Riven by the effects of at least two Wilson cycles of rifting drifting and collision, and then covered by a variety of later sediments, late-Precambrian rocks at high latitudes around today’s North Atlantic are nowhere near as coherent as their counterparts in, for instance, Africa. Also they have a long history of field investigation that began long before the unifying theory of plate tectonics, using a parochial rather than a ‘joined-up’ approach. Consequently there is a vast literature, as witness that of say the Moines or the Dalradian in Scotland, which has strangely acted as a hindrance rather than a boon to synthesisers: not that attempts haven’t been made in recent decades. Interestingly, a multi-hemisphere approach to unification, combining Australian and British geologists, seems to have made a great deal of ground (Cawood, P.A. et al. 2010. Neoproterozoic orogeny along the margin of Rodinia: Valhalla orogen, North Atlantic. Geology, v. 38, p. 99-102).
The Rodinia (‘Motherland’) supercontinent united all continental lithosphere at the end of the Mesoproterozoic era, existed between 1100 and 750 Ma, then broke into eight drifting continents during the Neoproterozoic. Like the later Pangaea (‘all of mother Earth’) formed when all these wandering masses finally clanged together again, conditions deep in the interior of Rodinia were probably tectonically and geomorphologically almost static. All the action would have been around its rim, towards which much of global sea-floor spreading ultimately was directed. Far older continental material now juxtaposed across the high-latitude North Atlantic was in just such an exposed position at the edge of the supercontinent; Greenland abutting the present Baltic crystalline mass. Local sea-floor spreading twisted Baltica from this part of Rodinia in a clockwise manner, to leave a large triangular sea in its wake. This Asgard Sea (why not Toblerone?) received debris from uplifted masses of older crust, to fill a deep sedimentary basin ready for deformation should tectonics warrant that. Two such episodes (980-910, 830-710 Ma) created the older Neoproterozoic metamorphic belts which have long drawn geologists to study Greenland, Scotland and Scandinavia in great detail: for British geologists the attraction was the complexity of the Moine Schists in which John Ramsay famously laid the foundations of modern polyphase structural analysis in the late 1950s and 1960s. A noteworthy point is that by comparison with most mountain belts, the Valhalla orogen took an awfully long time to form: around 300 Ma.
An old theory resurrected
Before the wide acceptance of sea-floor spreading and continental drift geoscientists had to seek explanations for the common occurrence of very similar fossils on now widely separated land masses. On the other hand, Alfred Wegener used observations such as the presence of fossilised tongue-like Glossopteris leaves in the Permian sediments of all the southern continents, and similar distributions of reptiles to support his theory. His detractors tried to explain away the fossil evidence by suggesting now-vanished land bridges, ‘island hopping’, floating seeds, and natural Noah’s Arks carrying animals and so on. With the discovery of irrefutable evidence for sea-floor spreading Wegener was vindicated, albeit long after his death, and the views of his detractors became ridiculed and neglected in their turn. But one puzzle remained: the fauna of Madagascar. Beginning about 170 Ma ago, Madagascar along with India parted company with Africa, to the extent that Madagascar is now more than 430 km off the East African coast (India moved much further independently).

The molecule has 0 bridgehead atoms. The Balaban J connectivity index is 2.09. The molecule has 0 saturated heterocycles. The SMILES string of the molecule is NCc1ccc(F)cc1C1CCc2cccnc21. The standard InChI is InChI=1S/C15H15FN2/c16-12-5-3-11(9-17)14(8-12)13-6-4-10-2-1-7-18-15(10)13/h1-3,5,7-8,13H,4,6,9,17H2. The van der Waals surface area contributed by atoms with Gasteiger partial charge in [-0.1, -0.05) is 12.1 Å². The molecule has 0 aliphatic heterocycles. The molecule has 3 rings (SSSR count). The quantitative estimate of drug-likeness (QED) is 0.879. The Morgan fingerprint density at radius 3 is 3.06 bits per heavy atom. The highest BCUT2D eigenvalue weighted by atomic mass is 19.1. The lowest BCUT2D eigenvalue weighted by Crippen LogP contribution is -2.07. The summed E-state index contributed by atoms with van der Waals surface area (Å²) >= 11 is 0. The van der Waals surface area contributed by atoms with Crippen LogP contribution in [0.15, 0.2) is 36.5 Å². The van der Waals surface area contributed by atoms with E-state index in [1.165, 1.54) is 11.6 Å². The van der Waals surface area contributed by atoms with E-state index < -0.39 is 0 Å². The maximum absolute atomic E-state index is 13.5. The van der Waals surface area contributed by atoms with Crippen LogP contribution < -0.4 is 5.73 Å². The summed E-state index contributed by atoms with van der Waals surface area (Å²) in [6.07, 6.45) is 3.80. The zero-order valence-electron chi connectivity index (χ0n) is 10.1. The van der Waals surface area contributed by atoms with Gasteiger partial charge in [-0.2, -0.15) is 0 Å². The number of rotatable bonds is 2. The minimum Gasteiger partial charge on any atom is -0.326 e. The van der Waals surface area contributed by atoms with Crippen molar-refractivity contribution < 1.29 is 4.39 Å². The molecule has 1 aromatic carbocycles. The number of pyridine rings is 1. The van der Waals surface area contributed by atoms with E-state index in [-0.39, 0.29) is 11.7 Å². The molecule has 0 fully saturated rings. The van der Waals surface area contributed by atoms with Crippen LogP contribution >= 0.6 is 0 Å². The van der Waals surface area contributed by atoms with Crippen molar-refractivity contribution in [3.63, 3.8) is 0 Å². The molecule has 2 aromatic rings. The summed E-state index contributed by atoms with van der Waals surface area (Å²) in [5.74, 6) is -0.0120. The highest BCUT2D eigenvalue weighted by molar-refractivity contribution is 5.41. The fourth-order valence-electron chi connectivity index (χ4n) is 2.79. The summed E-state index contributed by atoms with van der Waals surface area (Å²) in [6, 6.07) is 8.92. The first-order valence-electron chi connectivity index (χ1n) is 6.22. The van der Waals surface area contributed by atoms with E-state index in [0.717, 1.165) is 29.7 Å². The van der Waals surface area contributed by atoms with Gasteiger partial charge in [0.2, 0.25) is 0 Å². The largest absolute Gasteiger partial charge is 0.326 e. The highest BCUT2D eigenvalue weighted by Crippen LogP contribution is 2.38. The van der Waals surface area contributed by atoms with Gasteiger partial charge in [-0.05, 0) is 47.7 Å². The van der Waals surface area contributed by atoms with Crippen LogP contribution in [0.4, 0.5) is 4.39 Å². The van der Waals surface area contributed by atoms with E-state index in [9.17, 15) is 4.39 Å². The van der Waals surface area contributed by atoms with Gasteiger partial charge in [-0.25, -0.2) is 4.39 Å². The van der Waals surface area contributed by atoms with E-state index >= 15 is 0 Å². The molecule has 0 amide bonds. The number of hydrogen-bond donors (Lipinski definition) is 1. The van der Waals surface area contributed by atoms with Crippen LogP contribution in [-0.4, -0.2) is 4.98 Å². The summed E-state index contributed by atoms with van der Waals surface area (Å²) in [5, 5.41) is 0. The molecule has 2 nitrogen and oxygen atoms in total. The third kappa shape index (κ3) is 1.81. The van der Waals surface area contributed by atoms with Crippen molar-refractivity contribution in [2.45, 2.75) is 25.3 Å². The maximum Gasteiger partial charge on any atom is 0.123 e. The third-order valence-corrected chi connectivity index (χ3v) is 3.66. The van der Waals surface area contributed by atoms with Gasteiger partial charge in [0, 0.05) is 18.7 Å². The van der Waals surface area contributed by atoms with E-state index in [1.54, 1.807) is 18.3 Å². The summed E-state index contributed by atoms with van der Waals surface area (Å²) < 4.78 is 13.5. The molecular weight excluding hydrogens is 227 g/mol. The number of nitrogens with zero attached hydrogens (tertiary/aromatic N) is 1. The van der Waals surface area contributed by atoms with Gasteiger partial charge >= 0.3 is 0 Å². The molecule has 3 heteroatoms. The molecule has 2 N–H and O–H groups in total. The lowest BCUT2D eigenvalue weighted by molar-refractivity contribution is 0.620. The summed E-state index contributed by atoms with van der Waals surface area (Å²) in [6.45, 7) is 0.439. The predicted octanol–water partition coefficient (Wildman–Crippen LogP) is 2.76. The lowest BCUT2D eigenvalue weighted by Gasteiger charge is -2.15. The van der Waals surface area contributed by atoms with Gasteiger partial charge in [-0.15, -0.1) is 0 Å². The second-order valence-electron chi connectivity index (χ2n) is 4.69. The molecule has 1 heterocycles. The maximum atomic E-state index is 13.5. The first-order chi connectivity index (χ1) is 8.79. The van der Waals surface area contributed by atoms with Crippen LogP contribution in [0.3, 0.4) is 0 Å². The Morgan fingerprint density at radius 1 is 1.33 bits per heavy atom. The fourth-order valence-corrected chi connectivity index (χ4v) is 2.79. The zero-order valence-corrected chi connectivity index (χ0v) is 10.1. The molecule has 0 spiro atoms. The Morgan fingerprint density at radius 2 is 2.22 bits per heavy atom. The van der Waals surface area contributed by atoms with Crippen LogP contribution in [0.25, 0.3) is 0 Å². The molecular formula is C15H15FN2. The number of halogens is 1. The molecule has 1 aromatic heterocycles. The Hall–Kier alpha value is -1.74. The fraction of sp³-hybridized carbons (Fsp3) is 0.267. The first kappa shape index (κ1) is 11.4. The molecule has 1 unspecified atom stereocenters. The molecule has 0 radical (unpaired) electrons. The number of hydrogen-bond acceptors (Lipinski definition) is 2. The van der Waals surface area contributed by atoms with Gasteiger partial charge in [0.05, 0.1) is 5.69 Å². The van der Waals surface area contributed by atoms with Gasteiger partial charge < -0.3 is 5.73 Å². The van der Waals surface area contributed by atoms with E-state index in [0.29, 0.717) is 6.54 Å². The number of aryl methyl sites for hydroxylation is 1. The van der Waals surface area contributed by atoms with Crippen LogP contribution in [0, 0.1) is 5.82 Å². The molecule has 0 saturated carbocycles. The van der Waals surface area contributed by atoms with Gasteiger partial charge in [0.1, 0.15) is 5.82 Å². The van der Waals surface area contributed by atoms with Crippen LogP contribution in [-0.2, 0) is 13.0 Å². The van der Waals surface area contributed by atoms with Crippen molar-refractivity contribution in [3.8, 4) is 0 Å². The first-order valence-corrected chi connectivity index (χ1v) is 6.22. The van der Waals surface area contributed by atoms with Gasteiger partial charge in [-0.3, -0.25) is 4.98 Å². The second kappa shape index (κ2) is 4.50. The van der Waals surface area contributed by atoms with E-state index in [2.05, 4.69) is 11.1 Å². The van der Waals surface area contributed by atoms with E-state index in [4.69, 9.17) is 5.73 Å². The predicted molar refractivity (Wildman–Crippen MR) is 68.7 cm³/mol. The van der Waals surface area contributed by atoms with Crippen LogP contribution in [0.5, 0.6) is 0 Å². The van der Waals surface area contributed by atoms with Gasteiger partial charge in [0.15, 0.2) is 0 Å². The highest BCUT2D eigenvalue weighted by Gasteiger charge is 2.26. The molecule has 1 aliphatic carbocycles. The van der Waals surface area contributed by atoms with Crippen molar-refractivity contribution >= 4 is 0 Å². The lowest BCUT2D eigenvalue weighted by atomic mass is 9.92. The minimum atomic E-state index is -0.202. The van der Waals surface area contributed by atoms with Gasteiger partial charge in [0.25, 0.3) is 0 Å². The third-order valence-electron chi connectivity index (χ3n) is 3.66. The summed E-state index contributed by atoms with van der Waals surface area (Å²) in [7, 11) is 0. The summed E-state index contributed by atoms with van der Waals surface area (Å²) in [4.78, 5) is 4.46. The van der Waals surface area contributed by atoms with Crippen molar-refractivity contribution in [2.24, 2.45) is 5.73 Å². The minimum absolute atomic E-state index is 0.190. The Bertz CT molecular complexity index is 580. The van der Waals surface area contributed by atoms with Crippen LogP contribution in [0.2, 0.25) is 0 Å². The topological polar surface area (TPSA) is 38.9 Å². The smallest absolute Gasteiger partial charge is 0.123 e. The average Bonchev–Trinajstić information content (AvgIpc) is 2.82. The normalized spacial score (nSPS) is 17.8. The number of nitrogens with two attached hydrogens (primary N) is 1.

Madagascar, of course, is famous for its lemurs but its fauna includes other animals found nowhere else. Another oddity is that late-Mesozoic Malagasy sediments have yielded no evidence for ancestors to these animals, so the fauna could not have evolved from African stock set adrift with the microcontinent. The only explanation then seems to be that the little animal ancestors drifted on vegetation rafts from Africa – note this would be more unlikely for large animals. Yet today’s current patterns make any drift toward Madagascar highly unlikely. The puzzle may have been resolved, if one believes computer modelling, by the different surface flow patterns of the Indian Ocean during the Palaeocene (Ali, J.R. & Huber, M. 2010. Mammalian biodiversity on Madagascar controlled by ocean currents. Nature, v. 463, p. 653-656). At that time the drifting island was further south than it is now, and currents would intermittently have flowed from East Africa towards it. As it was driven northwards, so it entered the influence of the westward flowing, South Equatorial Current that now isolates it from its parent continent. The idea of rafting, first developed in 1940 by George Gaylord Simpson, an opponent of anything smacking of continental drift, also seems the only possibility if the arrival of New World monkeys in South America and other oddities are to be explained.
See also: Krause, D.W. 2010. Washed up in Madagascar. Nature, v. 463, p. 613-614.